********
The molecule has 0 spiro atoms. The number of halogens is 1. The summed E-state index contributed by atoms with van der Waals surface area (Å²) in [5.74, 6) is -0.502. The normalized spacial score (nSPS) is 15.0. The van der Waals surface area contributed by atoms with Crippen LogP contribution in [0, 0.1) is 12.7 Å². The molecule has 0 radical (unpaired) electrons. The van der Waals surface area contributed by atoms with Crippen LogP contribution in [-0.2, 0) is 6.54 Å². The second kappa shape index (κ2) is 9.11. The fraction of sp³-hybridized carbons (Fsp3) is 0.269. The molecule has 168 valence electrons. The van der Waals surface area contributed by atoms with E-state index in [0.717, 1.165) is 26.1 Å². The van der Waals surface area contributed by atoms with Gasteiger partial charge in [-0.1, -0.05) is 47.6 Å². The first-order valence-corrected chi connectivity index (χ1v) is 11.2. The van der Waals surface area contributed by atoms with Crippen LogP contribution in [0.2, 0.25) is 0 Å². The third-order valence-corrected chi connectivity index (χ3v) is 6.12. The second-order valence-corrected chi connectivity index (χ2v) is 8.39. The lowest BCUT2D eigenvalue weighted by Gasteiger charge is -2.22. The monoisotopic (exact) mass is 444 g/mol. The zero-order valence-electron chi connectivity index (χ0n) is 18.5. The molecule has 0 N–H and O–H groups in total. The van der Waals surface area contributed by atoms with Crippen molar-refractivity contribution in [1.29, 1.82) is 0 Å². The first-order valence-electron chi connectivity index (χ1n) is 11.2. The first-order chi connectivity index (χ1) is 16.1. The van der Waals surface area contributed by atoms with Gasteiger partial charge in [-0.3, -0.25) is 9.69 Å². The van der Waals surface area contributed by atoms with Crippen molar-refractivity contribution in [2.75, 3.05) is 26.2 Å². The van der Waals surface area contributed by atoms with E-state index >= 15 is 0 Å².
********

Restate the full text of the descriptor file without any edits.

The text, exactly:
The molecule has 0 spiro atoms. The number of halogens is 1. The summed E-state index contributed by atoms with van der Waals surface area (Å²) in [5.74, 6) is -0.502. The normalized spacial score (nSPS) is 15.0. The van der Waals surface area contributed by atoms with Crippen LogP contribution in [0, 0.1) is 12.7 Å². The molecule has 0 radical (unpaired) electrons. The van der Waals surface area contributed by atoms with Crippen LogP contribution in [-0.2, 0) is 6.54 Å². The second kappa shape index (κ2) is 9.11. The fraction of sp³-hybridized carbons (Fsp3) is 0.269. The molecule has 168 valence electrons. The van der Waals surface area contributed by atoms with E-state index in [0.717, 1.165) is 26.1 Å². The van der Waals surface area contributed by atoms with Gasteiger partial charge in [-0.1, -0.05) is 47.6 Å². The first-order valence-corrected chi connectivity index (χ1v) is 11.2. The van der Waals surface area contributed by atoms with Crippen LogP contribution in [0.2, 0.25) is 0 Å². The third-order valence-corrected chi connectivity index (χ3v) is 6.12. The second-order valence-corrected chi connectivity index (χ2v) is 8.39. The lowest BCUT2D eigenvalue weighted by Gasteiger charge is -2.22. The monoisotopic (exact) mass is 444 g/mol. The zero-order valence-electron chi connectivity index (χ0n) is 18.5. The molecule has 0 N–H and O–H groups in total. The van der Waals surface area contributed by atoms with Crippen molar-refractivity contribution in [1.29, 1.82) is 0 Å². The first-order valence-electron chi connectivity index (χ1n) is 11.2. The first-order chi connectivity index (χ1) is 16.1. The van der Waals surface area contributed by atoms with Gasteiger partial charge in [-0.3, -0.25) is 9.69 Å². The van der Waals surface area contributed by atoms with Crippen molar-refractivity contribution in [2.75, 3.05) is 26.2 Å². The van der Waals surface area contributed by atoms with E-state index >= 15 is 0 Å².